Finally, programming language is for humans not for compilers and the problem arises when requirements of both do not exactly match. Language flexibility and simplicity will serve programmer so it is desirable, regardless of compilation performance which on the other hand could finally use more than one CPU core in Delphi.

  20. Too: I’d have to disagree with that. Having a separate area for your variables and for your code definitely makes the code easier to read, since you know exactly where to look to find both. If it makes your code harder to read because you have to scroll or page up to find your variables, that’s a sign that your routine is growing too big and needs to be refactored, not a sign that the language is doing something wrong.

  21. too says:

    Mason: then it looks like it is rather a matter of preference. Definition of order and elegance in programming is rather fuzzy with respect to grammar and semantics, not design patterns.

    Additionally not having a functionality of inline variable declarations implies only one way of programming and available inline declarations can be used both ways, regardless of what programming style is personally perceived as the valid one (or what is the current “fashion”).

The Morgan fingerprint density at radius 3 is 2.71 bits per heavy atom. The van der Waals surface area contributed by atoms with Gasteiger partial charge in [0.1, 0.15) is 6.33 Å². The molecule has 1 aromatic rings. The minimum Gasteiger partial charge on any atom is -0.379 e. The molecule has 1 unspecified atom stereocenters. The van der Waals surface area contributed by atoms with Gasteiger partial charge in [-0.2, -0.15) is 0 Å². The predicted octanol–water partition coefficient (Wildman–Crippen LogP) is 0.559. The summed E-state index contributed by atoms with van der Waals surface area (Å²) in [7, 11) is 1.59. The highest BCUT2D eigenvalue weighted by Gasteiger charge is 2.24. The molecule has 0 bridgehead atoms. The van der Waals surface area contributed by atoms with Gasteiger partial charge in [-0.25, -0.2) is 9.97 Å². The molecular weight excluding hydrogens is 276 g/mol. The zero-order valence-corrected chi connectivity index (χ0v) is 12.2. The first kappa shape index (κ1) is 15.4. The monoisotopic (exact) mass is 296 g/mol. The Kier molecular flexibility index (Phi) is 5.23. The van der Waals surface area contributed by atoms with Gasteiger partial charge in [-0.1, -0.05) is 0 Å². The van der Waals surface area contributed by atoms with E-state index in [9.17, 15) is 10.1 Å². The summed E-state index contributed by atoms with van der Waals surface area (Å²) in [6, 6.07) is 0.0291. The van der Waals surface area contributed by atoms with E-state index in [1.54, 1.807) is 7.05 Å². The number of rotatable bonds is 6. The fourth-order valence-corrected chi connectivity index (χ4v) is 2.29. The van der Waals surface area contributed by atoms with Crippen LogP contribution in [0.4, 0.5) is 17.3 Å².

Delpi is known as being very strict, so when there is a chance of loosing it a little bit, I would go for it. It will give possibilities to people who know how to use it at a cost of possible side effect of misusing it by others.

  22. Ken Knopfli says:

    Refactoring because a routine is “too long” introduces arbitrary breaks in the code. IBM once had a similarly arbitrary rule that procedures may not exceed 25 lines.

    If a routine truly is linear, keeping it that way helps readability.

    But if a section is called multiple times, or a section is repeated in another routine, THEN refactor.

    As to putting declarations in a header, that had two reasons, no longer valid in the 21st century: